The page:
Letter, George Stoff to Florence Stoff, Fort Snelling, Minneapolis, Minnesota, June 8, 1944

Item

Title

Letter, George Stoff to Florence Stoff, Fort Snelling, Minneapolis, Minnesota, June 8, 1944

Description

Letter, 6 Pages, Envelope

Contributor

Stoff Family

Coverage

Fort Snelling, Minneapolis, Minnesota

Creator

Stoff, George

Date

1944-06-08

Format

PDF

Identifier

https://commons.keene.edu/s/KSCArchive/item/9461

Language

eng

Rights

http://rightsstatements.org/vocab/InC/1.0/

Type

Text

Text

Cpl. G. Stoff, 42050100
Co. A. 735th Ry. Opn. Bn.
Fort Snelling, Minn.

Mrs. G. Stoff
3021 Avenue I,
Brooklyn 10, N.Y.

Thursday 6 - 8 – 44
Florence, dearest:
Your Tuesday air-mail letter giving me a blow by blow description of the waiting procedure surrounding Joel’s operation arrived to-day, as did your Monday letter. However, I am still in the dark as to the findings and results of the operation. I do hope that all went well, and that tomorrow’s letter will have more details. I quite realize how disturbed and tense some of you are at present, but believe it is only a small portion of my own feelings. Sitting around, doing almost nothing, day after day, hoping and wishing, for that transfer to go thru certainly has me on edge. Have, as yet, not been able to get any further information, and haven’t been able to find the chaplain since I spoke with him on Tuesday. However, I’m on his trail, and perhaps I’ll catch him in, later in the day.

Now that Jim has decided to stand up and do it like a man, you must be pretty proud of your efforts to accomplish this. It only goes to prove that environment is a great factor in a child’s or person’s life and I know that you and I are going to be able to supply that environment when this is over and we are together again. I am glad that he is all boy in his actions, despite his curly hair and beautiful cheeks. It certainly won’t do him any harm to be a little handsome, and may even be an asset to him as he grows older. All this only proves what wonderful care and attention you have given him from the start, and will continue to give our offspring. I love you all the more for it, and I’m just as proud of you, my sweetheart, as I am of Jim. Keep after him, teach him the right from wrong, the good from evil, to be kind, generous and upright. Teach him to love his mommy and daddy, because they love him, and not because they are his parents. Yes, honey, teach him, the world is going to need a brighter, smarter new generation to prevent further madness as the world has to-day.

I am glad you had the battery attended to, and the dents and the scratches on the car will also be repaired soon. I realize I keep giving you bills to meet, but if necessary drawn on your reserve to adjust the necessary matters. Have you had any notice about my income tax refund? The market in some of our stocks has improved since the invasion, so manage to keep Mr. Pincus on the ball and watch our dogs. The 5th War Loan Drive starts on Monday, and if possible buy a $50 bond for us this month. However, should you be left short as a result of such a purchase, buy a $25 bond. I expect to have enough money left at the end of the month to also buy a $25 bond; if I do I’ll register it in yours and Jimmy’s name for him. There are rumors that soldiers, having the grade of corporal and above will have to subscribe to bonds for not less than $6.25 per month. I don’t mind doing this, since as a corporal I receive $31.30 for myself after all deductions. My base pay is $66 per month. I feel certain I’ll be able to manage on whatever is left. Have you any ideas or suggestions on this subject?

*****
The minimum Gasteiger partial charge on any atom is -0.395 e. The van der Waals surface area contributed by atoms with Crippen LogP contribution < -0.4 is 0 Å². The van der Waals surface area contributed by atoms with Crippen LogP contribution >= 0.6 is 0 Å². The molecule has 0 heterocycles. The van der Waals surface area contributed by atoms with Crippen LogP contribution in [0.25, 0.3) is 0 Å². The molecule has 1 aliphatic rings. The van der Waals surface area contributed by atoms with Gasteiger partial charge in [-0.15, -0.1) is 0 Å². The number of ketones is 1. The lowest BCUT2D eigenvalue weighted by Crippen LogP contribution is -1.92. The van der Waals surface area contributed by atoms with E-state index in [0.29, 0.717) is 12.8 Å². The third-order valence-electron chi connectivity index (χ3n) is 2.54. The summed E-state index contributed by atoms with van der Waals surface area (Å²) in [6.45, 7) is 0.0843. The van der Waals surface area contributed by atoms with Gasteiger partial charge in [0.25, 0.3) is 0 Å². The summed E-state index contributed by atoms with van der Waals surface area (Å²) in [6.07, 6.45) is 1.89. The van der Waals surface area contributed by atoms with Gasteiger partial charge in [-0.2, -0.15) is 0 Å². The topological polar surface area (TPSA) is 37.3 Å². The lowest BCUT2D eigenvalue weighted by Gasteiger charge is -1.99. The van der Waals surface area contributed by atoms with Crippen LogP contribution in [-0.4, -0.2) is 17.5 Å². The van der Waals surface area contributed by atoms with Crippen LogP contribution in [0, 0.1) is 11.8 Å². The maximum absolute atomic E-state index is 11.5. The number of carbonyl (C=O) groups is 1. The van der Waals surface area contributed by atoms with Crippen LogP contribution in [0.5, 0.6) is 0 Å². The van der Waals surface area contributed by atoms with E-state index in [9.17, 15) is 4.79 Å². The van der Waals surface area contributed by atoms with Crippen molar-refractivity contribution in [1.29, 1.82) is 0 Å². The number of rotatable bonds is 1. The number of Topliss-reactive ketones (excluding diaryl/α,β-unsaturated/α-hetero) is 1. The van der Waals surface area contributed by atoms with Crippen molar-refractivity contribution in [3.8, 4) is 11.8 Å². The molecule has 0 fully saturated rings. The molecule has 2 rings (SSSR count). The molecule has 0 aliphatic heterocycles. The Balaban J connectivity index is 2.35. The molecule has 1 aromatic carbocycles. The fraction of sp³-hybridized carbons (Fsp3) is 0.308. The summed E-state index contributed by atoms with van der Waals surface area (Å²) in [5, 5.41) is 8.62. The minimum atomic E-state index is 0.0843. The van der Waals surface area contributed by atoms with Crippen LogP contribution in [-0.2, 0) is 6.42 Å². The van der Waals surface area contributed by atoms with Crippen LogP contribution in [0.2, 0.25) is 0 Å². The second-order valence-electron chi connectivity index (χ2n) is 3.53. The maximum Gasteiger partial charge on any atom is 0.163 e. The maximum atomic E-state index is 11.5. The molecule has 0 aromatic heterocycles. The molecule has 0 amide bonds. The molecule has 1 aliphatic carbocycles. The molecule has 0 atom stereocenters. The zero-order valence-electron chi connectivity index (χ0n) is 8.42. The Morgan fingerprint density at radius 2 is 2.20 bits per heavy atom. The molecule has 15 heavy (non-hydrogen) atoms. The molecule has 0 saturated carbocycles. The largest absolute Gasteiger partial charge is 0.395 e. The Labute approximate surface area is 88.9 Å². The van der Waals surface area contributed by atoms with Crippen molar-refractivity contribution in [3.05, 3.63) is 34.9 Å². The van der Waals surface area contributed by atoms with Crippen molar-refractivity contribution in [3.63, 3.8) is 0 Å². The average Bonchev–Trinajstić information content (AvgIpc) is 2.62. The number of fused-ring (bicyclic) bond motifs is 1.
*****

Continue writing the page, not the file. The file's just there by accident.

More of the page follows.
I’m happy that you phoned the office and spoke to Kess. He must be plenty worried these days, what with the invasion and his boys over there. I wrote Mr. Brown yesterday, and also thanked him for the usual. To-day I also received a letter from Bob, and Ruth Suvall (who works in the office). Nothing new or startling, just run of the mill news and gossip.

This mail-clerk’s job gives me practically all day to do nothing, and so I read, write, practice typing, sleep, and dream about you and Jim all the time. I have 2 pictures of my favorite pin-up sweetheart and boy on the wall directly in front of me, and I spend a great deal of my time ogling both pictures. You and Jim smile to me all the time, and I feel as though you are with me every moment. Gosh, how wonderful it will be when this is all over and we can be together again, light-hearted, free and happy.

During the day I had my hair-cut (40¢) and read the latest invasion news, which sounds encouraging. To-night after chow we are going to the movies to see the “Eve of St. Mark.” Last night we played pool for a while, and I think I’m improving. My ping-pong game is much better, and when this war comes to an end I hope we both get a chance to improve our dancing. I hope you will believe me when I tell you that despite all the U.S.O. and other dances I have attended I have never danced once since I came into the army, and I don’t intend to. I’m saving all my dancing ability, such as it is, for you, my sweetheart.

Hope all is well with you, Jim, the folks, and your sisters. You might remind Mom and Pop to write; but I suppose Eleanor is much too busy these days, but since you keep me up to date on current events I don’t mind. Stay well, darling, don’t worry. Kiss Jim for me, and see that he kisses mommy for daddy. With all my love and devotion, you find me
As ever
Gg.

P.S. I am running low on Pincus’s air mail envelopes which accounts for my using the full mail privileges lately.
G

Provenance

Keene State College

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